The Centers for Disease Control reported last week that the U.S. teen birth rate rose for the first time since 1991.
This information from the CDC is a harbinger of dire events. At least, that’s the impression you get after the findings are put through the meat grinder of the “abstinence only” sex ed. public relations machine.
Opinion: Let’s get real on sex ed
Tom Prichard of the Minnesota Family Council wrote Thursday, “The sexual revolution of the 1960s and its progeny today, as seen in these CDC figures, has been a disaster. It’s left in its wake a trail of broken hearts, disease, sickness, and even death. Our kids and society deserve better.”
Pritchard cites these figures from the report: “In Minnesota, the percent of teen births increased from 6.8 percent in 2005 to 7 percent in 2006 and the out of wedlock birth rate increased from 29.8 percent in 2005 to 31.7 percent in 2006. Nationally, the teen pregnancy rate increased from 10.2 percent to 10.4 percent and out of wedlock birth rates increased from 36.9 percent to 38.5 percent during the same time periods.”
Again, hmmmm. The CDC report shows the national teen pregnancy rate actually dropping between 2005 and 2006. For 10 to 14-year-olds, the birth rate per 1,000 women stayed at 0.2 in 2005 and 2006. For 15 to 19-year-olds the rate dropped from 17 to 16.7. The birth rate for unmarried women did indeed rise between 2005 and 2006, and his Minnesota statistics are accurate.
The report doesn’t offer Minnesota’s 1991 statistics with 2005 results, but nationally, the number of births to 10 to 14-year-olds dropped 50 percent. The births for 15 to 19-year-olds dropped 34 percent.
It seems the progeny of the sexual revolution are doing reasonably well.
Pritchard goes on: “I believe the rise in teen pregnancy and out of wedlock birth rates is attributable to the ‘anything goes approach’ to sex we see the teen culture. And now it’s being pushed in schools through unhealthy comprehensive sex education programs which only makes sic) matters worse.”
But that’s not what most Americans believe. An Associated Press survey released last month offers these tidbits:
* Sixty-seven percent of Americans support giving contraceptives to students. Sixty-two percent said they believe providing birth control reduces the number of teenage pregnancies.
* Younger people were likelier to consider sex education and birth control the better way to limit teenage pregnancies, as were 64 percent of minorities and 47 percent of whites. Nearly seven in 10 white evangelicals opted for abstinence, along with about half of Catholics and Protestants.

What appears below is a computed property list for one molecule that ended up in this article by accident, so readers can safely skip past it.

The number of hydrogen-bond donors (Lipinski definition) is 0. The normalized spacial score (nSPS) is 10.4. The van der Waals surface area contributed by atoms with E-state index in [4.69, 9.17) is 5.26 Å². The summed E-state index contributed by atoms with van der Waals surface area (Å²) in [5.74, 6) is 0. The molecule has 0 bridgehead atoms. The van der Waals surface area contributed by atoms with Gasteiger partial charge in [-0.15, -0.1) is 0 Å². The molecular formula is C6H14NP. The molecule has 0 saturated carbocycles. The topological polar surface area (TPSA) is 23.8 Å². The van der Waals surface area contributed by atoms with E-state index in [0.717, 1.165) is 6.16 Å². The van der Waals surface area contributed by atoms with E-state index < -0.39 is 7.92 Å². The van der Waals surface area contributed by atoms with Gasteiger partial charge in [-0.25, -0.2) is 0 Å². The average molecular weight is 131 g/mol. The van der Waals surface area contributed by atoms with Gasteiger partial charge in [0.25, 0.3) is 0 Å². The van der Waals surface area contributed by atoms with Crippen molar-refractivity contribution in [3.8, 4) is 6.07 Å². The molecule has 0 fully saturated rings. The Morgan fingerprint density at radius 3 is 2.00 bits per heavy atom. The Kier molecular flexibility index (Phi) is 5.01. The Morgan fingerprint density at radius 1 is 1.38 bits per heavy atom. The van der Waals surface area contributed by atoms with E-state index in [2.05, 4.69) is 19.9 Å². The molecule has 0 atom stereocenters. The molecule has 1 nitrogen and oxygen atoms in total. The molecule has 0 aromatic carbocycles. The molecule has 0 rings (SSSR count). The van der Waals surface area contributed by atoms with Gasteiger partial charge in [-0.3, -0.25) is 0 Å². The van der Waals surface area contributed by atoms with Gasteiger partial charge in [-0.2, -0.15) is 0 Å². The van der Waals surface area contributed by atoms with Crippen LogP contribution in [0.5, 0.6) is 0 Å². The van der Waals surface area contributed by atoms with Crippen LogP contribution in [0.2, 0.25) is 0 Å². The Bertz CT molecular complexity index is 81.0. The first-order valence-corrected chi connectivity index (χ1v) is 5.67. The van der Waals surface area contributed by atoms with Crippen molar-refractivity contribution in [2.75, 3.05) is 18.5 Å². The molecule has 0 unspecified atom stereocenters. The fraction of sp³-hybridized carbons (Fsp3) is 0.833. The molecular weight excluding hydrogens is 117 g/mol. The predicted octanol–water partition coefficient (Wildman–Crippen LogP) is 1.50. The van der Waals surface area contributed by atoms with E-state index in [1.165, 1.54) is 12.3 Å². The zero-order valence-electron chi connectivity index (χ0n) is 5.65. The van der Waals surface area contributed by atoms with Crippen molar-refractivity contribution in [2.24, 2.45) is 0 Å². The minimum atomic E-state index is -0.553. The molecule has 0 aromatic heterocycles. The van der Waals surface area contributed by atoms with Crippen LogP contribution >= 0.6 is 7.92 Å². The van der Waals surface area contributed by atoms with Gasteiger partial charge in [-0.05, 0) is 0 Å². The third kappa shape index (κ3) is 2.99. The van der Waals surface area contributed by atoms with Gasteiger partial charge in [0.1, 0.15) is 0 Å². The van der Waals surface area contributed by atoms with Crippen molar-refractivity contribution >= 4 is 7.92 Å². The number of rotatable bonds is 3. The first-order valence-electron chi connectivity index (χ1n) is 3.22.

* Forty-nine percent say providing teens with birth control would not encourage sexual intercourse and 46 percent said it would. Women are likelier than men to think it will not encourage sexual intercourse, 55 percent to 43 percent.
* The 67 percent of Americans who favor providing birth control to minors include 37 percent who would limit it to those whose parents have consented, and 30 percent to all who ask. Minorities, older and lower-earning people were likeliest to prefer requiring parental consent, while those favoring no restriction tended to be younger and from cities or suburbs. People who wanted schools to provide no birth control at all were likelier to be white and higher-income earners.
* Asked when young people should first be allowed to get birth control, ages 16 and 18 drew the highest responses, while only a third chose age 15 or younger. Women’s selections averaged just over age 16, slightly higher than men, while young people and westerners preferred younger ages than others.
Meanwhile, the Star Tribune reported in October that Minnesota refused to take $500,000 from the federal government for abstinence-only education. That drops the program’s budget to about $300,000 from nearly $2 million in 2004.
Since 1998, the Minnesota Department of Health has used state and federal money for a statewide program called Minnesota Education Now and Babies Later. That program, aimed at 12- to 14-year-olds, provided grants to teach some aspects of abstinence.
The Star Tribune reported that the federal government changed the rules to require all such programs to teach that sex outside of marriage was psychologically and physically harmful. The messages had to be directed toward everyone ages 12 to 29, officials said.
Minnesota officials told the newspaper that such messages were inappropriate for 12- to 14-year-olds and opted not to take the federal money.
During the 2007 Legislative session, lawmakers wanted to require comprehensive sex education in Minnesota. Gov. Tim Pawlenty threatened a veto and the provision was withdrawn.
Let’s recap: Teen birth rates up slightly this year from last year, but since 1991 the rates are down a whopping 50 percent for 10 to 14-year-olds and 36 percent for 15 to 19-year-olds. A majority of Americans say it is OK to give condoms to students. State leaders understand what the governor does not – that abstinence is a piece of a greater puzzle and needs to be used in concert with comprehensive sex education in the public schools.
Pritchard’s carping about the sexual revolution is wrong: It didn’t bring us to disaster; it is making us sober participants in society. Minnesotans have the same goal, fewer pregnant teens. We know that abstinence is good, but only if we’re realistic and include other birth control measures in the picture.